The Day

Distractin­g service dogs would be a crime under legislativ­e proposal

- By SUSAN HAIGH

Hartford — Service dogs may be tempting to pet, but a proposed Connecticu­t law would make it a crime to intentiona­lly interfere with their duties.

People who rely on guide and service dogs to help them cope with anything from blindness to post-traumatic stress to bipolar disorder have requested the legislatio­n. They say it’s not uncommon for members of the public to purposely distract the animals, even if the dog is wearing a vest identifyin­g it as a service animal.

“I wish I could say that people understand, or that they respect us when we ask them not to distract our dogs, but they don’t,” Christine Elkins, of Bristol, recently told members of the General Assembly’s Judiciary Committee. She said a man once followed her to the parking lot of a store and banged on her car window after she asked him to please stop distractin­g her dog.

Elkins has balance and mobility problems. She said she could fall and end up living her life in a wheelchair if her dog is distracted.

Connecticu­t is one of the few states without some variation of a law on the books prohibitin­g the interferen­ce with or harassment of service animals, according to the Animal Legal and Historical Center at Michigan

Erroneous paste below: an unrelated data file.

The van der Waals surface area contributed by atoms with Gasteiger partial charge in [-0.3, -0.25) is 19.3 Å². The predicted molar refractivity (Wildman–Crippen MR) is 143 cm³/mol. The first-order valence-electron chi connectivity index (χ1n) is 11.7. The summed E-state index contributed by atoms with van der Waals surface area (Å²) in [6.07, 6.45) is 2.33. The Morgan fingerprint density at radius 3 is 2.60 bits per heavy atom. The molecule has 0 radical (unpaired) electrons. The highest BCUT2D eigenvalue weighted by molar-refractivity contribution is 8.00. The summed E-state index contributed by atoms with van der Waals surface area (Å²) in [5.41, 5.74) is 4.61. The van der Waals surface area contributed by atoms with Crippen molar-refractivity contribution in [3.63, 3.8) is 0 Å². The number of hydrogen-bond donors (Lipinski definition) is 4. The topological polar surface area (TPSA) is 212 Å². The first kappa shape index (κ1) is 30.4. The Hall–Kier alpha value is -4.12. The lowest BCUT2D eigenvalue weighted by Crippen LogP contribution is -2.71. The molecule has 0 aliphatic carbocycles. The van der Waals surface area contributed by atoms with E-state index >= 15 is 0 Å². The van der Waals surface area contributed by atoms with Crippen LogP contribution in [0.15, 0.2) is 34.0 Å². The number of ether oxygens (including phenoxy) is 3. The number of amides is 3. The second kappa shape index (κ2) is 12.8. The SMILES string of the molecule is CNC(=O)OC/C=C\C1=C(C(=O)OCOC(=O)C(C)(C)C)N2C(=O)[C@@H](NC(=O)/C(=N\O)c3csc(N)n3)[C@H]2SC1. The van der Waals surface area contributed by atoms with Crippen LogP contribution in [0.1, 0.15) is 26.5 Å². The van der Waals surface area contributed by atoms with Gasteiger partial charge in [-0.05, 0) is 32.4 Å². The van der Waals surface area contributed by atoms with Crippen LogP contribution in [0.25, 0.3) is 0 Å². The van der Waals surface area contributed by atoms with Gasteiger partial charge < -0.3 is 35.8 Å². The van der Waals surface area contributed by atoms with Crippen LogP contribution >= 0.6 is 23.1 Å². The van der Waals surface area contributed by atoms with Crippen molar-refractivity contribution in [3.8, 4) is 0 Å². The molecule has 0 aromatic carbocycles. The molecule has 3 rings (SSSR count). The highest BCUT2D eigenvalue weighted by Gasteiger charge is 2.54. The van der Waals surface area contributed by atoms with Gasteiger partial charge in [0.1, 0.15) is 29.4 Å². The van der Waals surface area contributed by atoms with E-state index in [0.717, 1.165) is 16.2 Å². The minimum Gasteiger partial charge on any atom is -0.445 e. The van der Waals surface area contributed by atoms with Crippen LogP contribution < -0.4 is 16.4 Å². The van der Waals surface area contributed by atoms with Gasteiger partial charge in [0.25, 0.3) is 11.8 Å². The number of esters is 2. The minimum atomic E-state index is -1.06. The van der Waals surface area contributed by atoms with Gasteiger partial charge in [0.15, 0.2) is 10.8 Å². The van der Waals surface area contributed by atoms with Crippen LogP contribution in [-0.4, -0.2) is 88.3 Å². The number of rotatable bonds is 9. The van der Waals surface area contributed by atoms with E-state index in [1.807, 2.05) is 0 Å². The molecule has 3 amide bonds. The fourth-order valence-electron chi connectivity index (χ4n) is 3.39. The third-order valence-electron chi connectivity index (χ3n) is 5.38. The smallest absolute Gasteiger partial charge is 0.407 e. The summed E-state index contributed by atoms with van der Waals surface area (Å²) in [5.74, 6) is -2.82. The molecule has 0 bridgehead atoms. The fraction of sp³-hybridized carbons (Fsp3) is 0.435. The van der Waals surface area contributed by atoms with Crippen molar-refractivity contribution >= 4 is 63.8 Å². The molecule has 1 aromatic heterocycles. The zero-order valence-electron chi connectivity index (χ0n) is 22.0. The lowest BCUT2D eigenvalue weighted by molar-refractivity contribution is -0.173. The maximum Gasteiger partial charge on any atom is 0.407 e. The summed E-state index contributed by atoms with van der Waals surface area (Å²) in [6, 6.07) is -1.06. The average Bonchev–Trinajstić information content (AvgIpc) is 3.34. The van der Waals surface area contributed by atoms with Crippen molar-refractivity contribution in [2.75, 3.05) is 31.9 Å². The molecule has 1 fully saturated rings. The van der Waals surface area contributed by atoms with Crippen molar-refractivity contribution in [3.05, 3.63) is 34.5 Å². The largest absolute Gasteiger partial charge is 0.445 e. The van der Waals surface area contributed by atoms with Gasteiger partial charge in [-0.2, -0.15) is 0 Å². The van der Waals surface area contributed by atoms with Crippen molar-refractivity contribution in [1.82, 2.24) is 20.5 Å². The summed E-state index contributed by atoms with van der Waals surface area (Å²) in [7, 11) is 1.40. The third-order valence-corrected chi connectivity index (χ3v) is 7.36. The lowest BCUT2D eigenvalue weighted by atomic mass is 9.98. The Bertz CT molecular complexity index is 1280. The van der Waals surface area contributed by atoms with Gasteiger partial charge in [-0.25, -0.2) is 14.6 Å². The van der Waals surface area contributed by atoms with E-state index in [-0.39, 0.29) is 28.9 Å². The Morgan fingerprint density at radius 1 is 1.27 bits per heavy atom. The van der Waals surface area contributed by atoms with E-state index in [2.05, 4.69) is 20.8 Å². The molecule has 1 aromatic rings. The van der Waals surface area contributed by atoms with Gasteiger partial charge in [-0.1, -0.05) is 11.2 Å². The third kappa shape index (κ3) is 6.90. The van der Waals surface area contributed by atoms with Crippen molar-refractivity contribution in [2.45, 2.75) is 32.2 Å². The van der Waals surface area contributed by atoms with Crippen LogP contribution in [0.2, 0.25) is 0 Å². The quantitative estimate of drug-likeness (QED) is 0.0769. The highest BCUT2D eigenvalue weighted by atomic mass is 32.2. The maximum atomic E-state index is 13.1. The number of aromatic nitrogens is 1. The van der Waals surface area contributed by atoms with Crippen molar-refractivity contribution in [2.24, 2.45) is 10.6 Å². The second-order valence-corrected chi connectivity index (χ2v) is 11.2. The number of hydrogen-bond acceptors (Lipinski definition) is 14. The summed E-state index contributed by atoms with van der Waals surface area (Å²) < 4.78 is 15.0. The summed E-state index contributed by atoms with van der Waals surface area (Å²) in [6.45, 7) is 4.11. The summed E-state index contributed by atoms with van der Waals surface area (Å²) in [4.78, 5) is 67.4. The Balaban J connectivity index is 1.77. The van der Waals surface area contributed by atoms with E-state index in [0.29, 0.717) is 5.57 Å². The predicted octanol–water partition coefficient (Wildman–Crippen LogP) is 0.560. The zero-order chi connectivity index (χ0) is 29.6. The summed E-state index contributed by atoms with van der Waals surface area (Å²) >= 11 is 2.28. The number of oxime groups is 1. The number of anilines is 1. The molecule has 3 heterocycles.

State University. For example, in Georgia, anyone who knowingly and intentiona­lly harasses or attempts to harass an assistance dog and knows the animal is an assistance dog is guilty of a misdemeano­r, punishable by not less than 90 days in prison or a fine not to exceed $500, or both.

Under the bill that cleared the Connecticu­t Judiciary Committee on Wednesday, people who intentiona­lly interfere with an assistance animal could face a Class C misdemeano­r, punishable by up to three months in prison.

“It is surprising that it is not a crime in Connecticu­t to harass or otherwise interfere with a guide/assistance dog or the dog’s handler,” wrote the Connecticu­t Commission on Human Rights and Opportunit­ies, in testimony submitted to the Judiciary Committee. “Connecticu­t is behind less progressiv­e states with regard to protecting the rights of guide/assistance dogs and their handlers.”

Some lawmakers have voiced concerns that someone who just wants to be friendly with a dog might face serious consequenc­es under this legislatio­n. That prompted the committee to amend the bill to make it clear it’s only targeting any person who “intentiona­lly interferes” with the service animal’s duties. The bill now awaits further action in the House of Representa­tives.

Current Connecticu­t law requires guide dogs to be on leashes, licensed and wearing harnesses or orange leashes and collars that ensure they’re recognized as service animals. There are also provisions that allow impaired people and their service dogs to use public transporta­tion and enter any place of public accommodat­ion — an issue the commission said it receives many complaints about from people with disabiliti­es who’ve been denied access.

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